Of examples, there are thousands; It shall suffice us to alleage three onely, and all of one man. Scipio being one day accused before the Romane people, of an urgent and capitall accusation; in stead of excusing himselfe, or flattering the Judges; turning to them, he said. It will well beseeme you to undertake to judge of his head, by whose meanes you have authoritie to judge of all the world. The same man, another time, being vehemently urged by a Tribune of the people, who charged him with sundrie imputations, in liew of pleading or excusing his cause, gave him this sodaine and short answere. Let us goe (quoth he) my good citizens; let-us forthwith goe (I say) to give heartie thankes unto the Gods for the victorie, which even upon such a day as this is, they gave me against the Carthaginians. And therewith advancing himselfe to march before the people, all the assemblie, and even his accuser himselfe did undelayedly follow him towards the temple. After that, Petilius having beene animated and stirred up by Cato to solicite and demaund a strict accompt of him, of the money he had managed, and which was committed to his trust, whilst he was in the Province of Antioche; Scipio being come into the senate-house, of purpose to answer for himselfe, pulling out the booke of his accompts from under his gowne, tolde them all, that that booke contained truely, both the receipt and laying out thereof; and being required to deliver the same unto a clarke to register it, he refused to doe-it, saying, he would not doe himselfe that wrong or indignitie, and thereupon with his owne hands, in presence of all the Senate, tore the booke in pieces. I cannot apprehend or beleeve, that a guiltie-cauterized conscience could possibly dissemble or counterfet such an undismaied assurance: His heart was naturally too great, and enured to overhigh fortune (saith Titus Livius) to know how to be a criminall offender, and stoopingly to yeelde himselfe to the basenes, to defend his innocencie. Torture and racking are dangerous inventions, and seeme rather to be trialles of patience then Essayes of truth. And both he that can, and he that cannot endure them, conceale the truth. For, wherefore shall paine or smart, rather compell me to confesse that, which is so indeede, then force me to tell that which is not? And contrariwise, if he who hath not done that whereof he is accused, is sufficiently patient to endure those torments; why shall not he be able to tolerate them, who hath doone-it, and is guiltie indeede; so deare and worthie a reward as life being proposed unto him? I am of opinion, that the ground of his invention, proceedeth from the consideration of the power and facultie of the conscience. For, to the guiltie, it seemeth to give a kinde of furtherance to the torture, to make him confesse his fault, and weakeneth and dismayeth him: and on the other part, it encourageth and strengthneth the innocent against torture. To say truth, it is a meane full of uncertaintie and danger. What would not a man say; nay, what not doe, to avoide so grievous paines, and shunne such torments?

Etiam innocentes cogit mentiri dolor.

Torment to lie sometimes will drive, Ev’n the most innocent alive.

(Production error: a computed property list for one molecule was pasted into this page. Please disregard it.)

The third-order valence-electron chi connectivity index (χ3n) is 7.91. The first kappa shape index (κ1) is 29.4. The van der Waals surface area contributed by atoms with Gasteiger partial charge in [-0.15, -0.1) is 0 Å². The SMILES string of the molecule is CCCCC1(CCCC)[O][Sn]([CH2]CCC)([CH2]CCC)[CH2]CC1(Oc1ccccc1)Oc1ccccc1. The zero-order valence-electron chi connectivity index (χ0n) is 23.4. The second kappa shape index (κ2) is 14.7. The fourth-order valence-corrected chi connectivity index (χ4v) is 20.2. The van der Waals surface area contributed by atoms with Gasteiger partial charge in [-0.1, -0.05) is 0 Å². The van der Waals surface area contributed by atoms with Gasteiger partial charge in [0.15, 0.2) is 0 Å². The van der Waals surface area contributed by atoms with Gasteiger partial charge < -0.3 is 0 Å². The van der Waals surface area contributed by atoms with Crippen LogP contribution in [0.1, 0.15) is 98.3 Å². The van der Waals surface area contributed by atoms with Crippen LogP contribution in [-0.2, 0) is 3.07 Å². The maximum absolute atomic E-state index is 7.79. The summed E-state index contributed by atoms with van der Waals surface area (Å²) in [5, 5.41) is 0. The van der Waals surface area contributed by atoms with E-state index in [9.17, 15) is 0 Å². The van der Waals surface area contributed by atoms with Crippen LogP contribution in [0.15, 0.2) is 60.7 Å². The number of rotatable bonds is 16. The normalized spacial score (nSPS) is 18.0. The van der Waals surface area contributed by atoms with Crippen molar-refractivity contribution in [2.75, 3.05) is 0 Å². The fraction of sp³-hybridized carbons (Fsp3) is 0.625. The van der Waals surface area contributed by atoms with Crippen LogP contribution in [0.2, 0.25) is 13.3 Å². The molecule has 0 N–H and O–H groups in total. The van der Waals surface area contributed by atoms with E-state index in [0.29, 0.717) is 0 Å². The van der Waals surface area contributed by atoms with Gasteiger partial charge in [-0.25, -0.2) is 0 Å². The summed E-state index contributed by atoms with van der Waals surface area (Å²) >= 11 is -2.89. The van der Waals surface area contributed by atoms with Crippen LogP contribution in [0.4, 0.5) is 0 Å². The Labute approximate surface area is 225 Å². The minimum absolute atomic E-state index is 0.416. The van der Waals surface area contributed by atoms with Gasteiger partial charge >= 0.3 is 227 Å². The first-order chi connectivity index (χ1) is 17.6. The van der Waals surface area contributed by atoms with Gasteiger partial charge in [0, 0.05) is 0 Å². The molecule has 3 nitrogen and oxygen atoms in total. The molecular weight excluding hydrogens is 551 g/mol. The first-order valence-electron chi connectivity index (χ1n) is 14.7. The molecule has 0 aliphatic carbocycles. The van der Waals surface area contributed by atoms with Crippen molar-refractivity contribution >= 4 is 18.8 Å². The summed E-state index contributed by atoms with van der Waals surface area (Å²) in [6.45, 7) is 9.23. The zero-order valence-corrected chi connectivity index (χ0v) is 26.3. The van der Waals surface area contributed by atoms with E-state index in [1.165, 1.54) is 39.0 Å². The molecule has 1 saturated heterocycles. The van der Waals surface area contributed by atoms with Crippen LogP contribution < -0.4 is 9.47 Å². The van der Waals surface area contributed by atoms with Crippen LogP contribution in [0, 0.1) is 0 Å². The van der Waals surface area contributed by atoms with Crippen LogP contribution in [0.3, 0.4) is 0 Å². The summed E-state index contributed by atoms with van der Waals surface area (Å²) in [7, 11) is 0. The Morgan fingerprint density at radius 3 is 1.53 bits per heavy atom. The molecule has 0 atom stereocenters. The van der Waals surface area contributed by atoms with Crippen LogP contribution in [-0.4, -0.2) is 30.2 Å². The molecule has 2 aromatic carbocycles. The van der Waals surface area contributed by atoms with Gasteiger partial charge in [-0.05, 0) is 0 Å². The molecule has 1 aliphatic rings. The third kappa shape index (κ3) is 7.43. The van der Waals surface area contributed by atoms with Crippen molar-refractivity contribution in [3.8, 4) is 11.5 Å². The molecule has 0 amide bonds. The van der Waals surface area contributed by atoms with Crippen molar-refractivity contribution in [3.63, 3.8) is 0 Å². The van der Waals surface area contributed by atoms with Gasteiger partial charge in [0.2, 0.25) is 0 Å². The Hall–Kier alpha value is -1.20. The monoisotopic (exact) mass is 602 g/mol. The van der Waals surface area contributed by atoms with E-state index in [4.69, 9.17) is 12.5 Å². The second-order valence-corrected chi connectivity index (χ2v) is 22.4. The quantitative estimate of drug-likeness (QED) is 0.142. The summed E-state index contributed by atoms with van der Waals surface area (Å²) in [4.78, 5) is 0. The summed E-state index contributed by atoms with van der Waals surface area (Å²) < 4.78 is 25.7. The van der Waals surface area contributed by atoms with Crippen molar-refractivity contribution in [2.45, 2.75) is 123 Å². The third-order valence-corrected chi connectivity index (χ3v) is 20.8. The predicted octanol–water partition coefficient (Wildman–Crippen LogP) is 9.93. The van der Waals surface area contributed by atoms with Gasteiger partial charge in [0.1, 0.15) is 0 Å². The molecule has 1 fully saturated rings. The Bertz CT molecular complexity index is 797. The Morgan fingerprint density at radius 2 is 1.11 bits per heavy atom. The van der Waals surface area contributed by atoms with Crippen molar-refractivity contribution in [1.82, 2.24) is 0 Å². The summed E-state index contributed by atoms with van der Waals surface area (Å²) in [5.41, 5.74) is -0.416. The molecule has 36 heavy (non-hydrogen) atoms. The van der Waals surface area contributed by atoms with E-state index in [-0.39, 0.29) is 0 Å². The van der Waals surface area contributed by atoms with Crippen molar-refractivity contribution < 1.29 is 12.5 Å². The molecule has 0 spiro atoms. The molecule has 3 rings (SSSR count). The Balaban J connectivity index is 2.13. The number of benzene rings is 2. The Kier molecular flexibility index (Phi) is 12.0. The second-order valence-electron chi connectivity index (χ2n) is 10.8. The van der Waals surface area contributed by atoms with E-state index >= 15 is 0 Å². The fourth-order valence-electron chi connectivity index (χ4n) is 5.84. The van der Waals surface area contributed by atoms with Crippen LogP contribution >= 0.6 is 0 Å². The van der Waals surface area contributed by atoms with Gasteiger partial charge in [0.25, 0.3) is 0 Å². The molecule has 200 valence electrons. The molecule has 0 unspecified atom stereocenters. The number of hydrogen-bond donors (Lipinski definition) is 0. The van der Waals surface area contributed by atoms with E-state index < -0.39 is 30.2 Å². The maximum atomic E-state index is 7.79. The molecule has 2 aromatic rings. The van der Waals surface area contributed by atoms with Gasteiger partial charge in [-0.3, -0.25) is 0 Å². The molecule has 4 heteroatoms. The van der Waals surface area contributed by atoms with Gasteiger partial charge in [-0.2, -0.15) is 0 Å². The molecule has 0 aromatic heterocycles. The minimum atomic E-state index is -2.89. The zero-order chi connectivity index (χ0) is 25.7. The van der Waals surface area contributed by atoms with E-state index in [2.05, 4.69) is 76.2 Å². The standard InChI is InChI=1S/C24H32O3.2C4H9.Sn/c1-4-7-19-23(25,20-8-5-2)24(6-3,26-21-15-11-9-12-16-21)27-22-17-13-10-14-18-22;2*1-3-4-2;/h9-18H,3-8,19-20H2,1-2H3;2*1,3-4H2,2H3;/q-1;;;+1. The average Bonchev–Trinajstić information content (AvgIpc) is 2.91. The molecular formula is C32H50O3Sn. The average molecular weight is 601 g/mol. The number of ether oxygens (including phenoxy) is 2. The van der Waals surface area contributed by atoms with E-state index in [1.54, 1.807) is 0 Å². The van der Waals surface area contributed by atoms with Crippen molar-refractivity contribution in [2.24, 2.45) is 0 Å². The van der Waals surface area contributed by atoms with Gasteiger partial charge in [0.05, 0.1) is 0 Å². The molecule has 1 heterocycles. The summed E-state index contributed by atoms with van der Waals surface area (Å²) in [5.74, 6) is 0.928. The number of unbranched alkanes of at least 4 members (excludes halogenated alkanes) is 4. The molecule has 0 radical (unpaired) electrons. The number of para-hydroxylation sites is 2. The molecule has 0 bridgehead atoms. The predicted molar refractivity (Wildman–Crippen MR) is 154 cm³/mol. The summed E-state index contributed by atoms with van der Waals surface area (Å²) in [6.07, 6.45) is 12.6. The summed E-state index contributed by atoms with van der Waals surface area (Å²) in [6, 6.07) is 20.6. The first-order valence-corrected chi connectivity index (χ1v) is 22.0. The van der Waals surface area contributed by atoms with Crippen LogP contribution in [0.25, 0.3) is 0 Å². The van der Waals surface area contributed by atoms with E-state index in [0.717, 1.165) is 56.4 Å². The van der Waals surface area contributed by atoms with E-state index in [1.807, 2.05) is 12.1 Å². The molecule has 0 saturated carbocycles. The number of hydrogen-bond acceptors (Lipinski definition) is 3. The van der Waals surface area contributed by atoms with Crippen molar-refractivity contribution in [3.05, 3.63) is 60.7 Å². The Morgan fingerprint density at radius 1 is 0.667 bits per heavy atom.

Whence it followeth, that he whom the Judge hath tortured, because he shall not die an innocent, he shall bring him to his death, both innocent and tortured. Many thousands have thereby charged their heads with false confessions. Amongst which I may well place Phylotas, considering the circumstances of the enditment that Alexander framed against him, and the progresse of his torture. But so it is, that (as men say) it is the least evill humane weakenes could invent: though, in my conceit, verie inhumanely, and therewithall most unprofitably. Many nations lesse barbarous in that, then the Græcian or the Romane, who terme them so, judge it a horrible and cruell thing, to racke and torment a man for a fault whereof you are yet in doubt. Is your ignorance long of him? What can he doe withall? Are not you unjust, who because you will not put him to death without some cause, you doe worse then kill him? And that it is so, consider but how often he rather chuseth to die guiltles, then passe by this information, much more painfull, then the punishment or torment; and who many times, by reason of the sharpnes of it, preventeth, furthereth, yea and executeth the punishment. I wot not whence I heard this storie, but it exactly hath reference unto the conscience of our justice. A countrie woman accused a souldier before his Generall, being a most severe justicier, that he, with violence, had snatched from out hir poore childrens hands, the small remainder of some pappe or water-gruell, which shee had onely left to sustaine them, forsomuch as the Armie had ravaged and wasted all. The poore woman, had neither witnes nor proofe of it; It was but hir yea, and his no; which the Generall perceiving, after he had summoned hir to be well advised what she spake, and that she should not accuse him wrongfully; for, if she spake an untruth, she should then be culpable of his accusation: But she constantly persisting to charge him, he forthwith, to discover the truth, and to be throughly resolved, caused the accused Souldiers belly to be ripped, who was found faultie, and the poore woman to have said true; whereupon she was discharged. A condemnation instructive to others.

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  • ModifiedFebruary 14, 2022
  • TranslationJohn Florio
  • LicensePublic domain
  • Source Montaigne, Michel de. Essayes of Morall, Politike, and Millitarie Discourses. Translated by John Florio. London: Edward Blount, 1603.

How to cite this page

  • Montaigne, Michel de. “Of Conscience.” Translated by John Florio. Last modified February 14, 2022.